2nd Annual HORNBY HERRINGFEST: MARCH 7-10, 2018
Hornby Islanders have expressed a lot of interest in the herring populations around our island and particularly in the herring spawn that happens at the end of February and early March every year. We know very little about these amazing fish and their importance in the marine eco-system.
To help us better understand these fish, last March, 2017, Conservancy Hornby Island presented a “Herring School” (please pardon the play on words) with three speakers who came from off island to present us with their knowledge, research and insights into herring: Don Pepper, Mimi Lam, and Tony Pitcher. The event was a great success, attracting more than 100 people to the school and to the “Herring Ball” in the evening.
The 2018 HerringFest topic is marine mammals. We will be updating the details about speakers, boat trips and the art show (new for this year) here and in our newsletter as the festival takes shape. Meanwhile, be sure to save the date!
Here is last year’s poster:
About the Hornby Island Marine Conservation Initiative
Goal and Purpose
The goal of this project is to protect and conserve marine values around Hornby Island. The purpose is to identify, collect data and map the marine ecological values around the Island, educate the public on Hornby and elsewhere on the importance of these values and create a strategy and consensus for marine conservation. We are reaching out to work with other organizations with the ultimate goal of creating a Hornby Island Marine Conservation Plan with the legal authority to implement the Plan.
Marine Values and Information Identification
Identifying the values and mapping them is the foundation of this project. A first draft of marine values that we propose need protection or identification are as follows:
3) Ground fish (ling cod, rock fish, etc.)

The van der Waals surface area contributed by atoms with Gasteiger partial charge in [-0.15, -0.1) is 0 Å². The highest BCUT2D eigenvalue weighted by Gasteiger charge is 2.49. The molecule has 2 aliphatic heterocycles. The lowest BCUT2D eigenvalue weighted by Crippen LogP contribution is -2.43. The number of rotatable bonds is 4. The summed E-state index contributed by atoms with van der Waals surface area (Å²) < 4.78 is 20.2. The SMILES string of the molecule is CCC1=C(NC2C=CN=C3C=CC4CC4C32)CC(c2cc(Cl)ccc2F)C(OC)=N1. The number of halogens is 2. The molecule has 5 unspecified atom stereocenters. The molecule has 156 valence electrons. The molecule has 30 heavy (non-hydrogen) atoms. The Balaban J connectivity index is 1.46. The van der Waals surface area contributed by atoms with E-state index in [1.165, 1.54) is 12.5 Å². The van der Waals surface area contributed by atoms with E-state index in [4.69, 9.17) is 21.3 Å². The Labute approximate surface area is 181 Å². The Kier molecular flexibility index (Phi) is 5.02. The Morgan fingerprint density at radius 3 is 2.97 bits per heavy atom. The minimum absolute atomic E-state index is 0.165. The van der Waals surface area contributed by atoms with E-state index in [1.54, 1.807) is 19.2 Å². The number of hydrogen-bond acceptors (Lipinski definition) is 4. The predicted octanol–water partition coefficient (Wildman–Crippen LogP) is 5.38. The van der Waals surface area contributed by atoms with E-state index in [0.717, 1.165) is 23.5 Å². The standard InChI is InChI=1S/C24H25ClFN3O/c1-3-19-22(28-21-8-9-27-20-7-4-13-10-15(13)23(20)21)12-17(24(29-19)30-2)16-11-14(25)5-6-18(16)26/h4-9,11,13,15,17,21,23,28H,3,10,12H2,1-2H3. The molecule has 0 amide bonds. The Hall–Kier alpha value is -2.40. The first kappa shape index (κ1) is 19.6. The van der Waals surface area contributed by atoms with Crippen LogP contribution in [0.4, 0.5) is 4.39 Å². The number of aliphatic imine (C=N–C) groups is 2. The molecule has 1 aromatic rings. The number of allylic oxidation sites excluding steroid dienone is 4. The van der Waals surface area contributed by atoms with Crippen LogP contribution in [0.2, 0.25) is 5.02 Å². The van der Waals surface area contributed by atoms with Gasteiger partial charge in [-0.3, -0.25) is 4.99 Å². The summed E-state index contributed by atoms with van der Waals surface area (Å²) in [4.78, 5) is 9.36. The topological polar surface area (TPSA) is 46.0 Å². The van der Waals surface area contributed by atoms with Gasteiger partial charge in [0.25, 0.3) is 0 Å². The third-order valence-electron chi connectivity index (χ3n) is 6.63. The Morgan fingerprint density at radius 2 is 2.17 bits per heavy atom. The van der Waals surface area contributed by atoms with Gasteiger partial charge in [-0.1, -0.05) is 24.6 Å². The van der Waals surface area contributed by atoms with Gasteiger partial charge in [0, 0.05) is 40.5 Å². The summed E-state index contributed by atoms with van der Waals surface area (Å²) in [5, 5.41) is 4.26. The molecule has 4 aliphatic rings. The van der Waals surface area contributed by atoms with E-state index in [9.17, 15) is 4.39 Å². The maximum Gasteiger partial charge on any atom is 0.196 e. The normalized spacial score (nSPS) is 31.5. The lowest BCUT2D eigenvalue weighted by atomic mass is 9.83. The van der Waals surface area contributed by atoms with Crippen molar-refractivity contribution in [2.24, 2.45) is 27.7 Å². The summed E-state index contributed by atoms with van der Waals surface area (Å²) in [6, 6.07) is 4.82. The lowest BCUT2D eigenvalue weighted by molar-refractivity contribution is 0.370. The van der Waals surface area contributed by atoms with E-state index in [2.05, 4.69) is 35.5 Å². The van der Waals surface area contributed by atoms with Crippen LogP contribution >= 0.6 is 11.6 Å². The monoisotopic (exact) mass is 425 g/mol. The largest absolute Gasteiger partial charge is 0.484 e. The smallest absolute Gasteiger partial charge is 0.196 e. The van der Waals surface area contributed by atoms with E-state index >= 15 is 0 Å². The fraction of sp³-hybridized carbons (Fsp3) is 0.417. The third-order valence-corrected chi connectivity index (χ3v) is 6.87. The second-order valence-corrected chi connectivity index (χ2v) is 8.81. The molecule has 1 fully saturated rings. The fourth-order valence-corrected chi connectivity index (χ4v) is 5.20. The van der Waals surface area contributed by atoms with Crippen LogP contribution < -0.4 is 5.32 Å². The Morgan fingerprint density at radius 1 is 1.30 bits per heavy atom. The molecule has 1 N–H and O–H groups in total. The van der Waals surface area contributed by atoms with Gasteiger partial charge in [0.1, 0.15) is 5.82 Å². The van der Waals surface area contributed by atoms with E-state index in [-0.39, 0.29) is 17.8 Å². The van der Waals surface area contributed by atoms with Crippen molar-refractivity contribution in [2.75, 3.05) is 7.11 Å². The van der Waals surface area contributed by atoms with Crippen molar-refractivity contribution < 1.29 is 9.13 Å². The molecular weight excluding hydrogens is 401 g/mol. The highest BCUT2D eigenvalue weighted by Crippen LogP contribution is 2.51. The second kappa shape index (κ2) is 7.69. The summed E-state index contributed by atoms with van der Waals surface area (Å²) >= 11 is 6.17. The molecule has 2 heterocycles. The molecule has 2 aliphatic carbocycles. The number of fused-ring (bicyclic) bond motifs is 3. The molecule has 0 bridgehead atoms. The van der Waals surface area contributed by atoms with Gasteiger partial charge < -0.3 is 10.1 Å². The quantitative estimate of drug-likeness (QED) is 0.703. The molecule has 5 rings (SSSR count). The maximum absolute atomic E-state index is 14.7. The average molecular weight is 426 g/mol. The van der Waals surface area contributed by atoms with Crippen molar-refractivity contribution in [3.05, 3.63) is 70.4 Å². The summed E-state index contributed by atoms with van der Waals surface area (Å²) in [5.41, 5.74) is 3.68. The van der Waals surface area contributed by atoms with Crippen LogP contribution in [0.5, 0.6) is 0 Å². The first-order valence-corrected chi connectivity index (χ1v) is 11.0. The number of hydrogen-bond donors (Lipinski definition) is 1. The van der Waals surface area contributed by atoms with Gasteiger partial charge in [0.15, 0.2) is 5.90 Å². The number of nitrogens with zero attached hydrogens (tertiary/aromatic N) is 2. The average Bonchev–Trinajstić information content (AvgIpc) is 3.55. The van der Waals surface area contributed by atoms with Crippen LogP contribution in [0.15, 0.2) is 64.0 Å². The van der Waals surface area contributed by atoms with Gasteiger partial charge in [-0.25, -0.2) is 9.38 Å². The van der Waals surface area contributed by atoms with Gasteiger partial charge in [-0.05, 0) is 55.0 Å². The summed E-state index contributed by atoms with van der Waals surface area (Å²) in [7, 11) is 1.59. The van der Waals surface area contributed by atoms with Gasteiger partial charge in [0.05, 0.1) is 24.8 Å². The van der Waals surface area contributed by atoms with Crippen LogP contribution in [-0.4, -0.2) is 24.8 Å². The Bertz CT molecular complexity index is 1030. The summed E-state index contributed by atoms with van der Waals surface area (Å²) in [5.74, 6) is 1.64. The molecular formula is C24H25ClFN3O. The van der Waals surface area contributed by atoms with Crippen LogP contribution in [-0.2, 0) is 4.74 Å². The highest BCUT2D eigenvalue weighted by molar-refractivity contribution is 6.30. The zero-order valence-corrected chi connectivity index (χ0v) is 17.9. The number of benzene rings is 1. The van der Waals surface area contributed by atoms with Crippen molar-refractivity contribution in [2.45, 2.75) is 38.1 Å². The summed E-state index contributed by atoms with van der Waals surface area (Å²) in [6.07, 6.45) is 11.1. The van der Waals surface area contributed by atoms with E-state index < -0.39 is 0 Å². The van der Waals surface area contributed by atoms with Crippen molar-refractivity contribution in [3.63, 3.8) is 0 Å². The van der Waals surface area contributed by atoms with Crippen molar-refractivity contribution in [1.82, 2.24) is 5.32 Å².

4) Shellfish (Clams, oysters, crabs, scallop, abalone, geoducks)
5) Forage fish
6) Eel grass and kelp beds
7) First Nations traditional territories and cultural sites, e.g., shell middens, fish weir, petroglyphs, etc.,
8) Marine mammals (seals, sea lions, whales, otters)
9) Birds (ducks, eagles, loons, migratory birds, etc.) including nesting sites
10) Existing Aquaculture tenures
11) Existing zoning
12) Recreational use sites: e.g., Anchorages, beaches, viewscapes, etc.,
Mapping and Data Preparation
We are in the process of preparing the maps and data bases for the information about marine values around Hornby Island. The draft maps and database will be in an accessible form to inform the community and gather input. Maps and data are the foundation of a marine planning process.
Community Awareness and Involvement
It is essential that the people of Hornby Island, both full time and part time residents are part of the Marine Planning initiative process. The Hornby Island Community Fund has granted us 500 dollars to host an open house meeting/workshop at the Community Hall in fall 2016. At this open house, the community will sit down to decide what the layers of marine values that need conservation are. We provide a picture of each of these values through maps, power point, pictures, and data, and identify what has high value to the committee and the community.
Identifying and Implementing the Plan
First we will identify:
1) The final management objectives and the relevant authorities
2) Who has legal authority to implement and enforce marine conservation policies
3) What marine conservation already exists in the area and who has what authority for the policy development in this project at different levels of government
Following this we will:
1) Present Conservation Plan to the Community
2) Receive Community Input and Finalize the Plan
3) Implement and Monitor the Plan.
We are currently seeking funding from the following sources:
1. CHI and Hornby Community Members
2. Fundraising events on Hornby
4. Governments, local, federal and provincial.
The estimated timeline for this project is 5 years.